The King of Kong: A Fistful of Quarters (dir: Seth Gordon; running time 79 minutes)

Found in Translation

If the The King of Kong plays more like a fictional narrative than a documentary, then 2 Days in Paris plays somewhat like an intimate piece of cinema-verite. Actress Julie Delpy's second feature is like a Woody Allen film through the eyes of the French New Wave.

The film follows a thirty-something couple, Marion and Jack, who make a short stop in the city of love near the end of their vacation through Europe. The thing is, Marion is French, grew up in Paris, and has a lot of family and friends to meet. Jack, on the other hand, is a Jewish-American and doesn't speak a lick of French. "Je-egh t'aime," he says, practicing his French. "Why do you put a 'hegh'? It's so ugly. It's not German!" she complains.

While there the two stay in a tiny studio apartment she occupies for two months during the year in the building where her parents also live. When her beautiful sister Rose stops by as well for lunch, their animated discussions (in French of course) make Jack feel like he is the butt of every smile and cackle. Later, when they make their way around town, every man they encounter seems to be one of Marion's exes. In response to Jack's growing jealousy, Marion quickly diffuses it by saying it was nothing: "I may have given him a blowjob once."

There is a particularly delicate balance Delpy finds here. Adam Goldberg's Jack is himself like a younger, more physically imposing Woody Allen character. The examination of a neurotic, dysfunctional romantic relationship is also typical Allen. What's atypical of Allen--and of the French New Wave pictures this is reminiscent of as well--is its focus on the female lead's perspective. Godard once said--and I'm probably paraphrasing here--that the history of cinema is the history of men looking at women. Delpy complicates that here though by, at once, standing behind the camera and essentially turning it on herself. Godard also said, "Film is like a personal diary, a notebook or a monologue by someone who tries to justify himself before a camera." Marion is a photographer professionally, Jack an amateur one on this trip, and there are times here the film simply catalogues their vacation pictorially, while Delpy's voice-over carries the narration. During these moments, the film seems more like a documentary, like some kind of personal autobiographical travelogue instead of a polished feature.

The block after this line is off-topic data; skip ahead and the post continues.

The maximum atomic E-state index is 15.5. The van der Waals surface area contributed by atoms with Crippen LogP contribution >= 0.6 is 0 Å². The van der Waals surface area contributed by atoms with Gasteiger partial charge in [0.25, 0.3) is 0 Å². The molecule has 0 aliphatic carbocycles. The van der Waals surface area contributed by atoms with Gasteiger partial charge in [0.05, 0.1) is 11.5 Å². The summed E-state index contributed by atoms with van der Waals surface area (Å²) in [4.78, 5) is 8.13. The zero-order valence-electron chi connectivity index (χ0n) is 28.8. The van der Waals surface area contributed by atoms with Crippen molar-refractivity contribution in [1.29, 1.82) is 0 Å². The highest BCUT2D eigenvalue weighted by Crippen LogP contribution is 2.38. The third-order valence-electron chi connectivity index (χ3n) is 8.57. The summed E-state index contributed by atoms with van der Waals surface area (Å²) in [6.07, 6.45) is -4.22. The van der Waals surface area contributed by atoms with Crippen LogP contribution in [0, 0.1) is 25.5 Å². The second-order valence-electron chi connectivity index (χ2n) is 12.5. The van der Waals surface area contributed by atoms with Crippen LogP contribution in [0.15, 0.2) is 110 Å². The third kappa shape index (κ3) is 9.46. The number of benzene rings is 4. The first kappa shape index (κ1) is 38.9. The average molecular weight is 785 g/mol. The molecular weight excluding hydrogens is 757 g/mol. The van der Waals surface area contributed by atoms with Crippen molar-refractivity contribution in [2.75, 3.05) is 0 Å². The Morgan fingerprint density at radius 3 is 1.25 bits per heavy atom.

But Delpy flips that first quote by Godard in another way. Her cinema here is that of a woman behind the camera looking at a man. Delpy's camera and screenplay deconstructs the male psyche of her lead character, strips bare his masculinity, exposing it (literally), mocking it, and certainly even empathizing with it. Her exploration of Jack's fear and insecurity and also his humor and social intellect isn't at all trite; in fact, it rings quite honestly.

Saying all this is not to say that 2 Days in Paris is completely serious. It's actually quite funny, laugh-out-loud so sometimes. Goldberg has that classic movie comedian (dare I say, Jewish) way of somehow being in a funny situation and also distancing himself from it, commenting as an aside a line of dialogue or a joke to which only he (and of course the audience) is privy. That Delpy allows Goldberg to steal the show as an actor is a testament to her as an actress as well as a director.

The previous European romance in which Delpy starred and co-scripted was 2004's Before Sunset. Like that one, 2 Days in Paris ends with the two main characters upstairs alone in a room and Marion's voice-over monologue is as perfect as the dialogue was in the previous film. The relationship isn't perfect. How could it? It's messy in the way these things tend to be. The film doesn't pretend to have the answers, Marion and Jack simply do the best they can. And really that's all we can ask.

2 Days in Paris (dir: Julie Delpy; running time: 96 minutes)